MRU governors sign off on using Gmail
Good riddance, SquirrelMail
Do you get an involuntary facial tic whenever you’re forced to contend with your MyMRU email? Sluggish, outdated and lacking options or storage space, the current email system, a version of SquirrelMail from Lotus Notes, is unsurprisingly unpopular.
But wait — there’s a glimmer of hope on the horizon.
Google email for students has been approved by the president’s executive committee, the senior operational decision-making body of Mount Royal University.
Though they have not yet signed a contract with Google, it’s hoped a new system will be in place by September, said SAMRU VP student academic affairs Jennifer Langille.
“I think it’ll be great,” Langille said. “It’s something the university has been looking into for about two years now.
“They’ve had troubles with the current system — it’s not very user-friendly. Students don’t like it, faculty doesn’t really like it.”
The new accounts will function exactly like a regular Gmail account with a few differences, there will be no advertisements and MRU will own all the information, not Google.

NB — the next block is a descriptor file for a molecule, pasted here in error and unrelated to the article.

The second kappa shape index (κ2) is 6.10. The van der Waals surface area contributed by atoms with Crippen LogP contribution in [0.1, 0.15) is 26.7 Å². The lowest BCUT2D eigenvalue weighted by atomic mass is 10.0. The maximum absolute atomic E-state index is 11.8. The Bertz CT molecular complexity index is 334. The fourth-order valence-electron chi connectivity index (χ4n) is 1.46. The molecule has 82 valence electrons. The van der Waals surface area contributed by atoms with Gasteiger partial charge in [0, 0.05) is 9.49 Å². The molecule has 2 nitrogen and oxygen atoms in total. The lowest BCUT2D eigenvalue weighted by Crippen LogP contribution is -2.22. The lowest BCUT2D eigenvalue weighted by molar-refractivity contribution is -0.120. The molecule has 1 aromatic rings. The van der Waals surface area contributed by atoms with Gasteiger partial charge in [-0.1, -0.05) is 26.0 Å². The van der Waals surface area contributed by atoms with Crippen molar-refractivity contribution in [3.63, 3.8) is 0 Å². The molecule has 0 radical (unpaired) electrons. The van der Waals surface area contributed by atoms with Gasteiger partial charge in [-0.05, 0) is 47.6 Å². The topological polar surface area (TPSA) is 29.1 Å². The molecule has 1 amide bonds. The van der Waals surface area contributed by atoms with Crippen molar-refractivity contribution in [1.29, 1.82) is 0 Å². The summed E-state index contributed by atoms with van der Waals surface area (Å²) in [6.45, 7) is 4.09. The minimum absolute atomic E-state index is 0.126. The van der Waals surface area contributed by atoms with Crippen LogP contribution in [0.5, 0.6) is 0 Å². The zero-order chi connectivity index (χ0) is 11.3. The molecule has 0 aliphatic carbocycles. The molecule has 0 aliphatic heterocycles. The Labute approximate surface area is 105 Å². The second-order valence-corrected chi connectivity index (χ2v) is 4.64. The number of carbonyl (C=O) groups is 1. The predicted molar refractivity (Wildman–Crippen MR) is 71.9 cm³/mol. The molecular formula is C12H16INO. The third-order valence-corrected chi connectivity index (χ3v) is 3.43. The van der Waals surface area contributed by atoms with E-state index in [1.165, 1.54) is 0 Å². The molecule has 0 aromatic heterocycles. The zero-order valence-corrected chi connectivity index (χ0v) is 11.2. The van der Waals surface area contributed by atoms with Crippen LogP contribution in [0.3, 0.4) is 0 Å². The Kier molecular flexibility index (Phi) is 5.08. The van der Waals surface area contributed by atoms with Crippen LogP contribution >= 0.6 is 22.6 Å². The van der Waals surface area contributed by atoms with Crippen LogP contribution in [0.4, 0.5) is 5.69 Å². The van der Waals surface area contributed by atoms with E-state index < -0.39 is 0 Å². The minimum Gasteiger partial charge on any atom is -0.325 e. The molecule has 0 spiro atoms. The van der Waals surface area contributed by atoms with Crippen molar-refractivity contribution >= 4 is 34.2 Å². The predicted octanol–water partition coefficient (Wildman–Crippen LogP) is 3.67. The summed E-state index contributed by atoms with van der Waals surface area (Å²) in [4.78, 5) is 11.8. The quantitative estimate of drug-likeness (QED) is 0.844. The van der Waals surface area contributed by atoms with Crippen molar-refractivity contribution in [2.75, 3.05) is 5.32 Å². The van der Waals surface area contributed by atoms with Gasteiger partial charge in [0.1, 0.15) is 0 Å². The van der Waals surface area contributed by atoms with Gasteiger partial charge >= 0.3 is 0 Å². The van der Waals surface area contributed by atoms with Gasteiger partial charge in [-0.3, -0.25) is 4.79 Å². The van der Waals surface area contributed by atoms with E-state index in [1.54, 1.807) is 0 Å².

While students will still be able to log in through the MyMRU portal the way they currently do, they will also have direct access to their inbox through Google’s site.
Patrick Perri, a computer sciences and information systems instructor, said one of the benefits of moving to Gmail would be the added features Google offers, such as the calendar, document management and blogging tools, are useful for students and faculty.
“If they’re giving us all that stuff and it’s private, separated and secure, that might be worth it,” Perri said.
Without knowing the contract terms, it is tough to speculate on issues, but Perri pointed out that, as a major email provider, Google is often targeted by hackers.
He also said that, depending on the agreement, MRU could be left without legal recourse if something went wrong.
“Let’s imagine there was a privacy concern or a criminal concern,” he said. “As Canadians, our ability to affect change with foreign companies is limited because we have no legal standing to say ‘Hey, we’re not happy with that.’”